WE-Africa Condemns Slavery in Libya and calls for Wellbeing Economy in Africa. Members of Wellbeing Economy Africa Network (WE-Africa) rose from their meeting held in Pretoria, South Africa, 27-29 November 2017, with a strong call to put an end to modern day enslavement of migrants and refugees in Libya and for the prosecution of those complicit in the dehumanising acts for crimes against humanity. WE-Africa is an action-research alliance of likeminded scholars and practitioners who share a common concern about the current socio-economic conditions in which we live and are willing to work together to promote a transition to a wellbeing-based economy for Africa. WE-Africa works to consolidate evidence for change while focusing on building a new economy and promoting alternative development policies.
WE-Africa recognises that the abominable events in Libya are a culmination of a number of factors, none of which, however, excuses the inhuman acts. Such factors include the fact that most African nations are riddled with conflicts and dependent on wasteful economic policies that do not meet the basic needs of their citizens. Some of these refugees were thus seeking an escape from poverty, war, unemployment and environmental destruction. They had already endured the hazards of passing through the hostile Sahara Desert before being held in Libya, with Europe turning a blind eye to such gross human rights violations. Their journeys into slavery began as migrants as well as economic, political and climate refugees hoping to make their ways to the Mediterranean coasts of Libya and crossing over to Europe.
WE-Africa recognizes that facilitating the downfall of regimes through external military intervention without creating the necessary conditions for a democratic transition has created a fertile condition for serious humanitarian disasters and human rights abuses. An example is the military intervention in Libya by NATO, which has contributed to the present situation, adding to centuries of colonialism and decades of neo-colonialism that have led to ecological mayhem and rising inequality in Africa.
Against the backdrop of the Euro-Africa summit taking place in Abidjan (Cote d’Ivoire), WE-Africa Ne calls on the European Union to recall its complicity in what is happening in Libya and not to forget their long-standing relations with Africa, including historical, ecological and climate debts, and ease access to their territory as this would eliminate the power of illicit cartels trading in human misery.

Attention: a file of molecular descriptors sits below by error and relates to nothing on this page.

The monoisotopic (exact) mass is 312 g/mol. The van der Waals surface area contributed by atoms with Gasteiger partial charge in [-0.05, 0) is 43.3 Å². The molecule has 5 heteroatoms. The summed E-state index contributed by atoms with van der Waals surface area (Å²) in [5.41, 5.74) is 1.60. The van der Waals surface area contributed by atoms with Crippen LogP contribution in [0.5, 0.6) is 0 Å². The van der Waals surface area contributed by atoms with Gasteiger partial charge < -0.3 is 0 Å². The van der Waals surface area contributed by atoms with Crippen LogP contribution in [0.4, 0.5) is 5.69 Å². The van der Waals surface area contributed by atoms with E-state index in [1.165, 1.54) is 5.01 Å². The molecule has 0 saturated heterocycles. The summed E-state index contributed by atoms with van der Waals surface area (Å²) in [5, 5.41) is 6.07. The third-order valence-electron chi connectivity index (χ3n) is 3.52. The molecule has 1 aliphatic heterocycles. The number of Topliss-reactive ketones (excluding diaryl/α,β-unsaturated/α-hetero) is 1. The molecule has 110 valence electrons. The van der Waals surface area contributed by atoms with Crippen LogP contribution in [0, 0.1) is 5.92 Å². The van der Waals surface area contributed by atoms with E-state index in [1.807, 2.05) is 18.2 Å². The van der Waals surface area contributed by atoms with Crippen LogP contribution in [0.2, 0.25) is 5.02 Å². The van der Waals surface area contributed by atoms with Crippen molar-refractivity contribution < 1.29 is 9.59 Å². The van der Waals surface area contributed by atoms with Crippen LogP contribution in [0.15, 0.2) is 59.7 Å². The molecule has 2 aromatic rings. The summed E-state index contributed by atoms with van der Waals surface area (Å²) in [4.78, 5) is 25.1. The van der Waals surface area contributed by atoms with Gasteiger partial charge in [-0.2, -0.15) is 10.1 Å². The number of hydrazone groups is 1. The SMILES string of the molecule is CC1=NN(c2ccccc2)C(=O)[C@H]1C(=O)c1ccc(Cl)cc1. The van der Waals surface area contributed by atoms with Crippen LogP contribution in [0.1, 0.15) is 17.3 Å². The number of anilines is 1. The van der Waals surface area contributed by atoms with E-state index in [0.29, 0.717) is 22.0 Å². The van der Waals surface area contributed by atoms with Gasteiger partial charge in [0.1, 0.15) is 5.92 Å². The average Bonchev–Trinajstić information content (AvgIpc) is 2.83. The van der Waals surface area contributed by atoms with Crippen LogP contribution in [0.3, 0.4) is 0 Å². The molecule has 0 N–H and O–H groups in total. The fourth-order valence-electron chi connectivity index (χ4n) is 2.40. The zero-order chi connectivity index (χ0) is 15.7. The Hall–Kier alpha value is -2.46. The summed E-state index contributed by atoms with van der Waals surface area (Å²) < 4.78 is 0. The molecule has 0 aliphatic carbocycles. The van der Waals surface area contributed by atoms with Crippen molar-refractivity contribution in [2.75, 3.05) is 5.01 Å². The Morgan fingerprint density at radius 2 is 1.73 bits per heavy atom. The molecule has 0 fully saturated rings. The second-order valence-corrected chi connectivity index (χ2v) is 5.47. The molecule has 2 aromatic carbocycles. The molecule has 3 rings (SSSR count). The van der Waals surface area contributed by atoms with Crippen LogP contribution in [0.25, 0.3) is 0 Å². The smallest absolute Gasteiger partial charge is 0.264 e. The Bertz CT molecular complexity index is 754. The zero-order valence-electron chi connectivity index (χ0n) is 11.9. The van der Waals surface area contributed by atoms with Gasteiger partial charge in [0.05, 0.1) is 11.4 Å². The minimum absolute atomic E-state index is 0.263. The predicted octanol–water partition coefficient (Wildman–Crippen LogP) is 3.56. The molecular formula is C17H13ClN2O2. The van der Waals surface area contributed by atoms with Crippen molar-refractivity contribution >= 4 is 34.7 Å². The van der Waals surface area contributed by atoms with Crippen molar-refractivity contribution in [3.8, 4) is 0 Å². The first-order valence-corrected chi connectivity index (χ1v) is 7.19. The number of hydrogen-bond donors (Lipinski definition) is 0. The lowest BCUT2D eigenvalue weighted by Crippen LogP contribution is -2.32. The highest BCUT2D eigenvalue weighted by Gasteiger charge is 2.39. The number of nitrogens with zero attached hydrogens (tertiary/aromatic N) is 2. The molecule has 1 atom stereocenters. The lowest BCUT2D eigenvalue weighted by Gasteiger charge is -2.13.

WE-Africa regrets that at a time when economies of African nations are said to be ‘growing’, the social and economic realities of citizens remain abysmal.
We call on the African Union and African governments to:
- Request the United Nations Human Rights Commission to conduct a detailed investigation and bring those who are accountable for this terrible and inhuman act to justice.
- Go beyond demanding for a probe of the subhuman treatment being meted to Africans by other Africans on our continent and take an immediate diplomatic and political actions to stop these inhuman acts
- To carry out investigations on why their citizens prefer to embark on the hazardous journey to Libya rather than remain in their home countries
- Urgently put in place pro-people measures that ensures full employment, security, access to health, education and other social needs.
- Urgently recognize and utilize the rich human resources and gifts of Nature in the continent to derive alternatives pathways to wellbeing, including increased human development indices.
- Question the use of indices such as Gross Domestic Product (GDP) that give false notions of growth while citizens groan under the weight of unjust and inequitable economic relations.
- Embrace a difference approach to development inspired by the concept of ‘Wellbeing Economy’ to build the pathway to an egalitarian future and entrenched in the spirit of Ubuntu.
We cannot be silent. African governments cannot be silent. Time to act is now!
- Lorenzo Fioramonti (South Africa)
- Ifeoma Malo (Nigeria)
- Nnimmo Bassey (Nigeria)
- Desta Mebratu (Ethiopia)
- Samuel Bankole (Nigeria)
- Mamadou lamine Ba (Senegal)
- Misgana Elias Kallore (Ethiopia)
- Kane Racine (Senegal)
- Hope Kasedde (Uganda)
- Fidelis Allen (Nigeria)
- Verengai Mabika (Zimbabwe)
- Mao Amis (South Africa)
- Pat Pillai (South Africa)
- Ruth Moraa (Kenya)
- Bernard Osawa (Kenya)
- Henry J. Roman (South Africa)
- Katherine Trebeck (Namibia)
- Ndubuisi Ekekwe (Nigeria)
- Masechaba Mabilu (South Africa)
- Gamelihle Sibanda (Zimbabwe)
- Lisa Heldsinger (South Africa)
- Rehana Moosajee (South Africa)
- Marjolein Brasz
- Christelle Terreblanche (South Africa)
- Handaik Crouge (South Africa)
- Paul Sutton (United States)
- Kate Pickett (United Kingdom)
- Richard Wilkinson (United Kingdom)
- Kristin Vala Ragnarsdottir (Iceland)
- Robert Costanza (Australia)
- Stewart Wallis (United Kingdom)
- Ida Kubiszewski (Australia)
- Pedro Tabensky (South Africa)
- Megan Seneque (South Africa)
- Martin Kalungu Banda (Zambia)
- Wiebke Koenig (Germany)
- Najma Mohamed (South Africa)
- Dirk Philipsen (Germany/USA)
- Janine Schall-Emden (Germany)
- Sidney Luckett (South Africa)